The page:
Monday, November 19, 2012

Back to Bora, Ethiopia Trip -- Day 4

There is nothing quite like going to sleep late and waking early -- particularly at 9,000 plus feet -- to make you feel rotten.

Although the barn was more comfortable than the hut I'd slept in last year, my body's internal clock was a mess.  At around 4AM, it told me I needed to get up, and despite my best efforts to get a couple more hours of sleep, I was still the first one out of bed.
Bora in Early Morning Cloud Cover
An advantage of being up first is a little privacy.

One of the creature comforts we sacrifice in traveling to Bora is a toilet.  Our bathroom consists of a small grove of false banana trees (enset) behind the cooking hut, and whatever paper or wipes we carry in.

I noticed many of the people in our group were afflicted with what I called "mountipoopiphobia" the fear of going to the bathroom on the mountain.  Really, it isn't that bad, but for some folks the subject became a bit of an obsession.  Having been backpacking plenty in the past, I was not afflicted with this fear, and was able to take care of things without any issue.

After I returned to the compound, one of the children was encouraging one of the local dogs to come inside and "clean up" a spaghetti spill that was on the ground.  The dog was quite hesitant to enter the compound, but eventually, with plenty of encouragement, came inside and gobbled up most of what was still on the dirt.  I had another experience with the same dog the next day, and it was amazing how differently the animal behaved when there was meat involved.

Others started to rise a short while later, and after a light breakfast, which no one seemed enthusiastic about, it was time to head up to the clinc site.  As we prepared to go, the Chief saddled his horse and left with his brother for an appointment.  I later learned it was a funeral, which would prevent him from being present during the clinic's grand opening ceremony.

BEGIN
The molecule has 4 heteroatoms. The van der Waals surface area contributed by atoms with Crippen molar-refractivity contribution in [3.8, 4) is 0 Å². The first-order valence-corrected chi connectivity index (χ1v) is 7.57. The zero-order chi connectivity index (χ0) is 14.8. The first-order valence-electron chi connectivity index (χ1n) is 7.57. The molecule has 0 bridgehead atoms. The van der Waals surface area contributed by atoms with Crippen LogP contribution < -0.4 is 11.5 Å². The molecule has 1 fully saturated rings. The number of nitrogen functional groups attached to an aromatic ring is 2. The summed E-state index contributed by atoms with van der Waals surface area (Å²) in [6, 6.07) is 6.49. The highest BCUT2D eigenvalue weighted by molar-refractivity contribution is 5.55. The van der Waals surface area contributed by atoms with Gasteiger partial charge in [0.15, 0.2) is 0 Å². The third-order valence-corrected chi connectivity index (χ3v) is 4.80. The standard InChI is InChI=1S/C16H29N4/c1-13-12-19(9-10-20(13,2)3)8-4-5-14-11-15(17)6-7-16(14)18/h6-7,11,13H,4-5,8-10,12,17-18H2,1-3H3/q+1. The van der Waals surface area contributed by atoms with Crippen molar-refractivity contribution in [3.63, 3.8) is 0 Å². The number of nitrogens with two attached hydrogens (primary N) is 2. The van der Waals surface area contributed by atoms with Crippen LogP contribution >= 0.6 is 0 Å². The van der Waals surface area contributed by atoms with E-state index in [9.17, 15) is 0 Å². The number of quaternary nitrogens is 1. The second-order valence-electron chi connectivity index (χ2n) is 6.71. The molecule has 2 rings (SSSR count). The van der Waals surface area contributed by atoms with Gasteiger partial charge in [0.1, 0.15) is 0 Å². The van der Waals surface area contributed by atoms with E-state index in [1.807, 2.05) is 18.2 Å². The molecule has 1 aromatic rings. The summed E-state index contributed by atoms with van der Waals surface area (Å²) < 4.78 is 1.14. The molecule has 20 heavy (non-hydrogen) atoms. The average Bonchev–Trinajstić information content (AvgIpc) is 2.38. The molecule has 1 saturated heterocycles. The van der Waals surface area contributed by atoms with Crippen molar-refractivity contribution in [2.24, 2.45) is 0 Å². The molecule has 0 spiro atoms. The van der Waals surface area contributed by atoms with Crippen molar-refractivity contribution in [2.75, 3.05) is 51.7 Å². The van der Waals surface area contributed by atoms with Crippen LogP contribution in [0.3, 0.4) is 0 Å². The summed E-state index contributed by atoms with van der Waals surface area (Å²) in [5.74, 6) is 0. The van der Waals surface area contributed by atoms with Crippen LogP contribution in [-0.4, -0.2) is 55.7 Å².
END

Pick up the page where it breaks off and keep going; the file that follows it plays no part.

The trail to the clinic from the Chief's hut
The route up to the clinc from the Chief's hut was fairly short, but all uphill, and in some places quite steep.  I was experiencing nausea and a mild headache, and decided I would see if it was possible to go slow enough up the trail to keep from breaking out in a flop-sweat.  As it turned out, it isn't.

When we reached the clinic, I could see that the structure was in place, but there was still a lot of work to do.  The clinic lacked doors and windows, needed plaster and paint.  And there was no furniture.  With tables and chairs carted up from the nearby church, conditions were about the same as they were the last time I was here for clinics.  As the construction wraps up in the next few weeks, the site should become downright civilized.
Installing the sign for the grand opening
I ended up helping to install a sign over the door, played with children, and spent a few minutes shadowing Amber as she saw patients.  Then fatigue and more nausea hit me like a ton of bricks.

I ended up walking back down the mountain to the barn to get a couple more hours of sleep.  And then back to the clinic for the grand opening ceremony -- which took much longer to organize than to conduct.  The official opening was the culmination of nearly two years of planning, fundraising, and work by Dan, Amber and many others.  I felt lucky to be there to see it.

Then we traveled back to the Chief's hut for dinner.  Somewhere along the way, I'd missed lunch,  but with the nausea, I really didn't "miss" it at all.  By dinner time, however, I was feeling much better and was finally hungry.
Singing and dancing around the fire
Traditionally, we slaughtered a goat or sheep to celebrate the trip and honor our hosts.  But killing and preparing a sheep takes hours, and we'd gotten a late start.  Fortunately, our fearless leaders decided to serve a two step dinner -- Mac and Cheese as the first course, and the meat later (around 11PM, as it turned out).  The smell was incredible once the cooking started, and the wait time was filled by dancing and singing around the fire.  It was inspiring and fun.
Sheep cooked by headlamp
I turned in soon after eating a small portion of the sheep, sorry that tomorrow morning we would be departing Bora.

All photos were taken by Curt Good and unabashedly swiped from his Facebook posts.

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